Still, even with Capel’s presence, Pitt didn’t play much better.

After shooting 35.1% from the floor and turning the ball over 13 times against Boston College, Pitt shot 48.3% on field goals and had 13 turnovers against Wake.

Pitt’s offense played well enough in the second half to help the Panthers finish with 75 points – its second most of the season – but Pitt gave up 91 on the other end, the most they’ve surrendered to an opponent in Capel’s tenure. Wake’s shooting percentage – 54.9% – was also the highest mark Pitt has allowed of an opponent this season.

“I try to keep it one game at a time and focus on that game in front of us. All of my attention now will be on Virginia Tech,” Capel said. “For the most part this season, our team has responded when we haven’t played well. We certainly haven’t in the past couple of games.”

Unsafe situation not far from game

Despite Wake Forest’s recent run of success – the Deacs had won six of their last eight games entering Wednesday – its game against Pitt was not a sellout. Far from it, in fact, as an announced crowd of just 5,328 fans were in the coliseum, which has a capacity of 14,665. Part of that can be blamed on COVID. And part of it can also probably be blamed on Wake playing an opponent that isn’t very good.

But in addition to those factors, just two miles north of Wake’s basketball arena, an uncontrolled fire at a fertilizer plant in Winston-Salem continued to burn. The blaze broke out Monday night at the plant where an estimated 500 tons of combustible ammonium nitrate were housed. Were that to explode, Winston-Salem fire chief Trey Mayo told reporters, it could be “be one of the worst explosions in U.S. history.” Since Monday evening, 2,500 homes in the area were evacuated, and Wake Forest canceled classes Tuesday through Friday.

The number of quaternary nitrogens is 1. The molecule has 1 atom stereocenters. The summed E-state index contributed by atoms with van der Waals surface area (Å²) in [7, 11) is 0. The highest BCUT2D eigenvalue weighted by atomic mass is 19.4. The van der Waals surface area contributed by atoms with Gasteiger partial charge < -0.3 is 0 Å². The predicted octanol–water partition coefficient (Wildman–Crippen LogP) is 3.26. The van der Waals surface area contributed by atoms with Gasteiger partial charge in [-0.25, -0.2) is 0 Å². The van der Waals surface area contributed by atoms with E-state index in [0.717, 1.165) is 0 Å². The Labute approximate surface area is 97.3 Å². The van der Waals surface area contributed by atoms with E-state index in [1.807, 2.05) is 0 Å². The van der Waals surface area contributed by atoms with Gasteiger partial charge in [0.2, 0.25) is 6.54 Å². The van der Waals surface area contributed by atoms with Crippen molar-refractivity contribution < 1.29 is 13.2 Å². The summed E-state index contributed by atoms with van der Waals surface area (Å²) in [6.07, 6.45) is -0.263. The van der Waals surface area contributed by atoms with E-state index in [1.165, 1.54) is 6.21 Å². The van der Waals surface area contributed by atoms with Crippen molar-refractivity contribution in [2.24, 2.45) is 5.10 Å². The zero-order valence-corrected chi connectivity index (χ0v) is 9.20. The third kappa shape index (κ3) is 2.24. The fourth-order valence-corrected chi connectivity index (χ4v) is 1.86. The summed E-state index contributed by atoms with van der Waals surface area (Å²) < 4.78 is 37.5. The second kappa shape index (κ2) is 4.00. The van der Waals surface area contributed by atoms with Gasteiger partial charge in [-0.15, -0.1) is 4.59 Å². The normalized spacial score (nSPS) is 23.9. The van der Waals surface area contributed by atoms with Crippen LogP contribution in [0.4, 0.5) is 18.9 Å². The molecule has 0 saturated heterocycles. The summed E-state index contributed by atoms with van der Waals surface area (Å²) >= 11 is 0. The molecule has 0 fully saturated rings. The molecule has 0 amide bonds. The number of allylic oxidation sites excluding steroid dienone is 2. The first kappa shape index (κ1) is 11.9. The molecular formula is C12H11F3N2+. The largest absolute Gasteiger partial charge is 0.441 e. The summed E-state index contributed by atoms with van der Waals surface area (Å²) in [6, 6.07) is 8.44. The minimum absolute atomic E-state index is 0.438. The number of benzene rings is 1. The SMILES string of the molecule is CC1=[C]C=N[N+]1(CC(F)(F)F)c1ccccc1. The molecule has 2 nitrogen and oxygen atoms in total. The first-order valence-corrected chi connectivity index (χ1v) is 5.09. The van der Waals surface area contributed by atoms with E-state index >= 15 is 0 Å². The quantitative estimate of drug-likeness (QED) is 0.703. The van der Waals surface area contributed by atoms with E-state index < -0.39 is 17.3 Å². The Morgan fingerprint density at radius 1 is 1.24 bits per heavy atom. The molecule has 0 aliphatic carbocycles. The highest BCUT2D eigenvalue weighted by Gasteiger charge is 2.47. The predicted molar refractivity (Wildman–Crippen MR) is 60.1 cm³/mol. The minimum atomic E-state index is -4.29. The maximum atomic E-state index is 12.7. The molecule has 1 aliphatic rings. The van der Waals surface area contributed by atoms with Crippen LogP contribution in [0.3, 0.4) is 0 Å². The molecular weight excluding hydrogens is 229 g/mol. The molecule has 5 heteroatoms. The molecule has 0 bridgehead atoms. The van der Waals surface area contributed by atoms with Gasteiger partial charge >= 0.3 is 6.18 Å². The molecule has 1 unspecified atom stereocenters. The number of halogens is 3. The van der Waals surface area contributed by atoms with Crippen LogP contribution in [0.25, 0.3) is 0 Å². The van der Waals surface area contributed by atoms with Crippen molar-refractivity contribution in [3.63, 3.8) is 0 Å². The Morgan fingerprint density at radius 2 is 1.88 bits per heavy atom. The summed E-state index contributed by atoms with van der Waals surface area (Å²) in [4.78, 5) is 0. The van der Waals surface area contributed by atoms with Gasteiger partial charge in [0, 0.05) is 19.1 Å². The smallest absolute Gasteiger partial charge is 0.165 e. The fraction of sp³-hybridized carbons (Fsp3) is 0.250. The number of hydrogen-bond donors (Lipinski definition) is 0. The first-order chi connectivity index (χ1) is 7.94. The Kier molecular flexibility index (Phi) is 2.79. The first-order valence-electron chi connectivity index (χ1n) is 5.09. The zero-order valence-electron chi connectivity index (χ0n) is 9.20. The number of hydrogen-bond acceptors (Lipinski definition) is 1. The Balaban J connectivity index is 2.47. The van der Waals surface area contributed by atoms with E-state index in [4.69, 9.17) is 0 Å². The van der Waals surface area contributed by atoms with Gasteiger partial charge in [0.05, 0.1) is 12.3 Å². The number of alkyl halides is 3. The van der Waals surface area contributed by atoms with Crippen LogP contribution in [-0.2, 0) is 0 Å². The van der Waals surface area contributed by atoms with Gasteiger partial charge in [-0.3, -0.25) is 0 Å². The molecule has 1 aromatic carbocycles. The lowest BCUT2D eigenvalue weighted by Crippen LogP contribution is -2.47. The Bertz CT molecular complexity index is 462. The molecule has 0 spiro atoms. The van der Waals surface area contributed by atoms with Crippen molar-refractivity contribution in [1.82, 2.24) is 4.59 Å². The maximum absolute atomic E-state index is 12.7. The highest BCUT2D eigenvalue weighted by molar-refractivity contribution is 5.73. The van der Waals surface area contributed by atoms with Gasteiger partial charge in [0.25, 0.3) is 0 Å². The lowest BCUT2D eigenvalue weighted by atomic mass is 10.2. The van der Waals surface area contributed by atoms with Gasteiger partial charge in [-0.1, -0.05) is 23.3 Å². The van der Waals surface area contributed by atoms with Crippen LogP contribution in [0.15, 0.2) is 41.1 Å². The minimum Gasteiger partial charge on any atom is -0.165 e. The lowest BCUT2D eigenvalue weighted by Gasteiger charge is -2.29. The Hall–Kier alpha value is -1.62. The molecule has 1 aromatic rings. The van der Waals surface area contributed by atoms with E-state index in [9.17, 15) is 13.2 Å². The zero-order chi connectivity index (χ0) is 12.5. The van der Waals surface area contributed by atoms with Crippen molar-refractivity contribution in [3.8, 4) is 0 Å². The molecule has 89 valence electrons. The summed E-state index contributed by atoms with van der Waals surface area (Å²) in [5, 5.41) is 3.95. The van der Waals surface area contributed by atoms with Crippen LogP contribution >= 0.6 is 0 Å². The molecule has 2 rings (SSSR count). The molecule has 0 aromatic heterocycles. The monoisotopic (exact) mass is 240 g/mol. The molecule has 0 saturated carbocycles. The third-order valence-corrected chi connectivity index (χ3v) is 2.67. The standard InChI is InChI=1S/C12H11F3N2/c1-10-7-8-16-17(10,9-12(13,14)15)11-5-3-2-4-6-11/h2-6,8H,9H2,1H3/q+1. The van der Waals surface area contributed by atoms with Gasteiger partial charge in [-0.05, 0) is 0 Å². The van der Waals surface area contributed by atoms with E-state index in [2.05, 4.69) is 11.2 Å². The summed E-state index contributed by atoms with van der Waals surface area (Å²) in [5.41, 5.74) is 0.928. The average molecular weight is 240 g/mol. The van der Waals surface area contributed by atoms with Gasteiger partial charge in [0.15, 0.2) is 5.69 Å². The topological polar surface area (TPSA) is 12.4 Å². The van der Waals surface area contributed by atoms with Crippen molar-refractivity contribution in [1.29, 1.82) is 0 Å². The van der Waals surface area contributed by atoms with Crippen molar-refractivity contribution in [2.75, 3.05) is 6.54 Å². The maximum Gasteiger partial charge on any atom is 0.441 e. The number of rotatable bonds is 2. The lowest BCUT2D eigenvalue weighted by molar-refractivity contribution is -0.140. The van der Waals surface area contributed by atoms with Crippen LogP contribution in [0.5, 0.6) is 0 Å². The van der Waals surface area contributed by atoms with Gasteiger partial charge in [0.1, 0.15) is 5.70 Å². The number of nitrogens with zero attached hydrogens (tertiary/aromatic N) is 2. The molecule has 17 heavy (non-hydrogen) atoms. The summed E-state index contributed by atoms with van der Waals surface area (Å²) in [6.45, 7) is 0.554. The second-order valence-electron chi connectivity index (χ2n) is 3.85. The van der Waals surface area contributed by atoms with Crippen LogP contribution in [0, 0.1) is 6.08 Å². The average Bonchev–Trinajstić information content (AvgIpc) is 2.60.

But still, basketball played on. And Wake Forest provided complimentary tickets to folks who had to evacuate their homes.

“I want to thank everybody who came to the game tonight. I know it’s been a rough couple of days here in Winston-Salem,” Forbes said. “Credit to our fans and students who came out tonight. Your presence was felt.”

Sandy Schall, Coldwell Banker
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2 years ago

The Main take-a-way. All of Capel’s teams have been the worst shooting team in the ACC. First rule of recruiting….recruit players who can put the ball in the basket.